Optimizing Conveyor Angle in Wave Soldering for Electronic Component Assembly

Angle in Wave Soldering for Electronic Component Assembly

During wave soldering for electronic component assembly, a series of complex decisions must be made to assure the highest quality. For example, the conveyor angle should be set at a precise angle that allows for optimal separation of the assembly from the wave without creating overlapping peaks or voids. It is also important to maintain accurate temperature control in the solder reservoir so that the solder flows properly throughout the entire process. These decisions require years of experience in order to be performed correctly and accurately.

A wave solder machine has two major components: the flat waves and the conveyor system. A flat wave is a result of engineering genius and is designed to ensure that all the solder flow over the front baffle and does not spill over the rear. If the machine and conveyor are configured properly, the assembly will separate from the wave at about half of its height. The rest of the wave is free to continue on its path with no obstructions.

However, bridging occurs if the leads of the assembly are not oriented correctly as they come out of the wave. This bridging is a problem because it causes the leads to break from the surface of the board and not make contact with their corresponding pads. It also results in unusable joints.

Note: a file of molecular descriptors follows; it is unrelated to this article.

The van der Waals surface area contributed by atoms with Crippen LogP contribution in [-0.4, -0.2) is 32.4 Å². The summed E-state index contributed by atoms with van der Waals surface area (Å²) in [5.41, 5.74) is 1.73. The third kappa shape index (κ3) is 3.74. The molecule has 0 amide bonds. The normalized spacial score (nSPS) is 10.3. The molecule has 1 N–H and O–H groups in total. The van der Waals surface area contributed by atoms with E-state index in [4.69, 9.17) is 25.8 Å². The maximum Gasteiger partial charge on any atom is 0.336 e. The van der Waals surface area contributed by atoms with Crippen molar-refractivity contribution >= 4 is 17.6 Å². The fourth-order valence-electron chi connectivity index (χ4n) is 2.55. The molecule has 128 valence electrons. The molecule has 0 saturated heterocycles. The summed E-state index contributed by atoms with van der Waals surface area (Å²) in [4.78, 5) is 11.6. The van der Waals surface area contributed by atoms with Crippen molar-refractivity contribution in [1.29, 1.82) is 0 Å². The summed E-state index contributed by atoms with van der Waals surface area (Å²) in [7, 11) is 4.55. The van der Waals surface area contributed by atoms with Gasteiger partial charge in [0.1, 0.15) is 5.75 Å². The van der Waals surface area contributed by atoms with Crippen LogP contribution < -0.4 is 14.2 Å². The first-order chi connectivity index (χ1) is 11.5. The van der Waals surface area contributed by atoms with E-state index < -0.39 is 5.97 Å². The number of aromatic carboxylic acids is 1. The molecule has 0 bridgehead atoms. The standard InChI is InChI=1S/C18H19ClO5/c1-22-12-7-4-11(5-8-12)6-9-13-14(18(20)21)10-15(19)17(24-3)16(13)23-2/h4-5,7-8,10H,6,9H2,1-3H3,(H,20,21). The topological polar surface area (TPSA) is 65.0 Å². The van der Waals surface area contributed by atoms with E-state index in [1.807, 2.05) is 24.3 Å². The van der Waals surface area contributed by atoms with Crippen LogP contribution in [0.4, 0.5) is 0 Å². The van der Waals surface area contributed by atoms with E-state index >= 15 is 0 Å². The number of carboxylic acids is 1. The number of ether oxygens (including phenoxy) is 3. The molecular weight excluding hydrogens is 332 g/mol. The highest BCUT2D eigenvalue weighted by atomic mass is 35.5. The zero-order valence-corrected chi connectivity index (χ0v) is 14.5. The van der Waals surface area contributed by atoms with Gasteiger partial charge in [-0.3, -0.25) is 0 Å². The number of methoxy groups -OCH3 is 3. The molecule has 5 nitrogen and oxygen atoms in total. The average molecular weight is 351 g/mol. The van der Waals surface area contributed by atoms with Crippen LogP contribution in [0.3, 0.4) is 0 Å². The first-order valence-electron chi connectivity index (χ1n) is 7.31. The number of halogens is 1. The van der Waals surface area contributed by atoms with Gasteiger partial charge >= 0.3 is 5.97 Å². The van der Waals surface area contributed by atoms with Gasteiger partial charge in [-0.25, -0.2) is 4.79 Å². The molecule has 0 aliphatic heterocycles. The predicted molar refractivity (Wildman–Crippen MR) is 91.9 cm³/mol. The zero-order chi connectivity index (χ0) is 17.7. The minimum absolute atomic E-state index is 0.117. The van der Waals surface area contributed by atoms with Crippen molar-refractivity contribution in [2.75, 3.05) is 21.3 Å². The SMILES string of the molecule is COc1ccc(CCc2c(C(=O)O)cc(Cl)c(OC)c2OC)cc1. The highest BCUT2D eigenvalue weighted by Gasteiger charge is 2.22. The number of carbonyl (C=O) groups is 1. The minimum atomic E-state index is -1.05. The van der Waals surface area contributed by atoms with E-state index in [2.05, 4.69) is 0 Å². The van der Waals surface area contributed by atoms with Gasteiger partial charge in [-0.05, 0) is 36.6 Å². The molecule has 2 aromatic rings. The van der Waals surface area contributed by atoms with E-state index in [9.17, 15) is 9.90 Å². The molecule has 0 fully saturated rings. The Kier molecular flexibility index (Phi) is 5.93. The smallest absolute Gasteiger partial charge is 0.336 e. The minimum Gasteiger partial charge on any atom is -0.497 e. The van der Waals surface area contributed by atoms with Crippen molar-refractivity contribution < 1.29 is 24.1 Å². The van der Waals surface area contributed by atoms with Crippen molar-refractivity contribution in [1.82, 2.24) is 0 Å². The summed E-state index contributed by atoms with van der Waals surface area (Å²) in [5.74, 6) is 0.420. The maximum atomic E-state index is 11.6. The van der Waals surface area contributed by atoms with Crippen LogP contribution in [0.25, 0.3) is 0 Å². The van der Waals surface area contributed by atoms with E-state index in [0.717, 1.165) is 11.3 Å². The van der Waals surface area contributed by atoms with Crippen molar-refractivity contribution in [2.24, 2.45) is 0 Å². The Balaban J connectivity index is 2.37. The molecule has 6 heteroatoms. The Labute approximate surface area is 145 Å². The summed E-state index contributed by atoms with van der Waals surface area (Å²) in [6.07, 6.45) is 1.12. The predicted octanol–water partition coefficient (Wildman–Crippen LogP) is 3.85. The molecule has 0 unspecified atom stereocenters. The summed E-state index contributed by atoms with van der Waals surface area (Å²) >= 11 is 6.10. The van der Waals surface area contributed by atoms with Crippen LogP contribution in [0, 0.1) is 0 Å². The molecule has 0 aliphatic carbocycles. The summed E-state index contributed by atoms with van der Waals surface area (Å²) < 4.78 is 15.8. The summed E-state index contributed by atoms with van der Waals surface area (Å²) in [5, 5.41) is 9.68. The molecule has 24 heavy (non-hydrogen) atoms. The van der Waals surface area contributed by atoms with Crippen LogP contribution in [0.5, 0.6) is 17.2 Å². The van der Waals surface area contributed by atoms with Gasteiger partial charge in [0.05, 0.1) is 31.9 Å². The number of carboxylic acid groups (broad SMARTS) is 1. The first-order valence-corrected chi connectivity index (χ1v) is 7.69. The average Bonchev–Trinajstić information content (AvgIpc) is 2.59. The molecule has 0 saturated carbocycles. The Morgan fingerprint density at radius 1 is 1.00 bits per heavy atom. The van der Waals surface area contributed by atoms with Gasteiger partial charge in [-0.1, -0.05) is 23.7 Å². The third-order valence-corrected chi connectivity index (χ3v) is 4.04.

The problem can be eliminated by orienting the leads at an angle of between 15 and 30 degrees from vertical. This will reduce the amount of bridging and eliminate the need for a sleeve around the leads.

Optimizing Conveyor Angle in Wave Soldering for Electronic Component Assembly

An additional way to minimize bridging is by adding non-functional pads on the trailing edge of the board. These pads draw extra solder and help prevent bridging. However, the pads must be carefully placed in order to do this without drawing too much solder from other areas of the assembly. This requires careful PCB placement and a thorough understanding of the process.

In addition to the problems mentioned above, there are many other issues that plague wave soldering. For example, it is difficult to optimize the process for Surface Mount Device (SMD) components because of their smaller sizes and shorter lead lengths. Moreover, the high temperatures and turbulence in the solder wave can cause damage to those components and affect their functionality.

Many researchers have used various optimization methods to improve the wave soldering process, including Design of Experiments and regression models. Liukkonen et al. [3] have utilized a self-organizing map to perform quality-oriented optimization for the wave soldering process. The goal is to minimize a function that describes the total repairing cost of a wave-soldered printed circuit board. The optimization procedure uses the numbers of solder defects as input data.

They found that the SOM method is effective in identifying the dominant process parameters responsible for the defective solder joints. This approach has a significant potential to improve the quality of wave soldering for electronics products. This research was supported by the ETKO-project (Elektroniikan Tuotantoketjujen Kokonaisvaltainen Optimointi). The authors would like to thank the project funders for their support.

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